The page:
Things We Don’t Like to Talk About

(Photo by  Chris Barbalis )

(Photo by Chris Barbalis)

In the past week, headlines have once again been focused on mental illness, depression, and shock, as the world reacts to the news of the passing of Kate Spade, followed 3 days later by Anthony Bourdain. For those of us that struggle through life on a daily basis, juggling bills and working too hard for not enough money, it reminds us that wealth and fame really don’t matter as much as we imagine they do. 


- “If I could just afford a maid, maybe I wouldn’t be so tired and I could actually be nice to my husband and kids…”

- “If I had enough money to try some alternative treatments that insurance doesn’t cover, or even to get a second/third opinion, maybe I’d find some relief…”

- “How much better/easier would my life be if I was making a lot of money - and a household name besides - with my endless stream of ideas and designs?!”


The tragedy of Kate & Anthony's deaths, leaving behind young children (ages 13 &11 respectively), shows us that wealth and fame do not make everything better.


Most of us have at least an abstract awareness of this truth, but it does not stop us from thinking that it would be different if WE were the ones with the money. WE would handle it better. WE would do good things with it. WE wouldn’t let it affect our relationships. 


But let’s forget about the money and fame for a few moments and talk about the deeper issues.


  • Depression.
  • Anxiety.
  • Personality disorders.
  • Addiction. 
  • Suicide.


Growing up I was taught that my attitude and feelings were either good or bad. Good attitudes and feelings included cheerful obedience, cheerfully sharing with my siblings, instantly and gladly forgiving people when they hurt me, and more.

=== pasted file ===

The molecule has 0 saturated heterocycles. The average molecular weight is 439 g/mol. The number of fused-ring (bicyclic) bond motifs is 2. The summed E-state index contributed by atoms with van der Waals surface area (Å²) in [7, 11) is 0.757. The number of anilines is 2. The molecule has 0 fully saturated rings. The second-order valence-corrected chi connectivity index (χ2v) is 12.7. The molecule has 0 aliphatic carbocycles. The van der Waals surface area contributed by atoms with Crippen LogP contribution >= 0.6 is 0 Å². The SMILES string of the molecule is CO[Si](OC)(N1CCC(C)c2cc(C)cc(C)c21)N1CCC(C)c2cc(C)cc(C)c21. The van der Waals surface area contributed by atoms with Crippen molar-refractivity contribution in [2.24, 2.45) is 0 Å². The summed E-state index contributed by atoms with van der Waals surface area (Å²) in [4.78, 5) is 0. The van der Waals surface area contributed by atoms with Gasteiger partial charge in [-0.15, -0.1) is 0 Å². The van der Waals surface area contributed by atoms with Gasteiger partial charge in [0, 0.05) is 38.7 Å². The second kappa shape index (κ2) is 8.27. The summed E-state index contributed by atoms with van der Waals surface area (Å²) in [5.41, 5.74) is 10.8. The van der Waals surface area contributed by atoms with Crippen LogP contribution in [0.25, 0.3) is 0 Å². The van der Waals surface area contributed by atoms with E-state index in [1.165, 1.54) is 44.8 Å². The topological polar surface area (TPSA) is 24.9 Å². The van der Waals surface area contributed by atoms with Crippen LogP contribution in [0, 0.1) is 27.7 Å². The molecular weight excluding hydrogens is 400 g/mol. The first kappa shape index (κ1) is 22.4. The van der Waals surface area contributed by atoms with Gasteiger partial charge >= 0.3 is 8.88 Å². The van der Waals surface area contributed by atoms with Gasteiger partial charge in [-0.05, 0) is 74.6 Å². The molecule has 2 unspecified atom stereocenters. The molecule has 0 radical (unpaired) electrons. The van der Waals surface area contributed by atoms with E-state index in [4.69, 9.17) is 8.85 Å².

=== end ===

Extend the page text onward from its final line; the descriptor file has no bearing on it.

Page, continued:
Bad attitudes and feelings included things like sadness, hurt feelings, anger, depression, lust (what does that even mean to a little girl?!), anxiety, worry, and more.


Seeing as I’ve suffered from depression since I was a young child, I have always thought that there was something wrong with me. Growing up, I learned that I had a bad attitude.


No matter how hard I tried, I could not reach and maintain the standard of constant cheer that was expected to be considered a good girl.


I’ve lost track of how many times I sunk down into deep lows, thinking that the world would be so much better off without me.


(Photo by  Asdrubal luna )

(Photo by Asdrubal luna)

I was in my mid-20’s when my father passed away. I was living on my own, working and supporting myself. I remember sitting in a routine physical and suddenly asking the doctor, “Is it normal to have times throughout the day when you can’t catch your breath?”


At that time I had a very caring, intuitive physician, and he began to ask gentle questions about my life. He knew I worked in an office and that trouble catching my breath had nothing to do with chasing kids or training for a marathon, as I was doing neither!


As he began to unearth the trauma of recently losing a parent, and my lifelong struggle with feelings of sadness, anxiety, inadequacy, and fear, he gently suggested that my brain chemistry might be unable to balance the enormity of my current circumstances, and that some medication - for a time - might help me find some balance and, quite literally, help me catch my breath.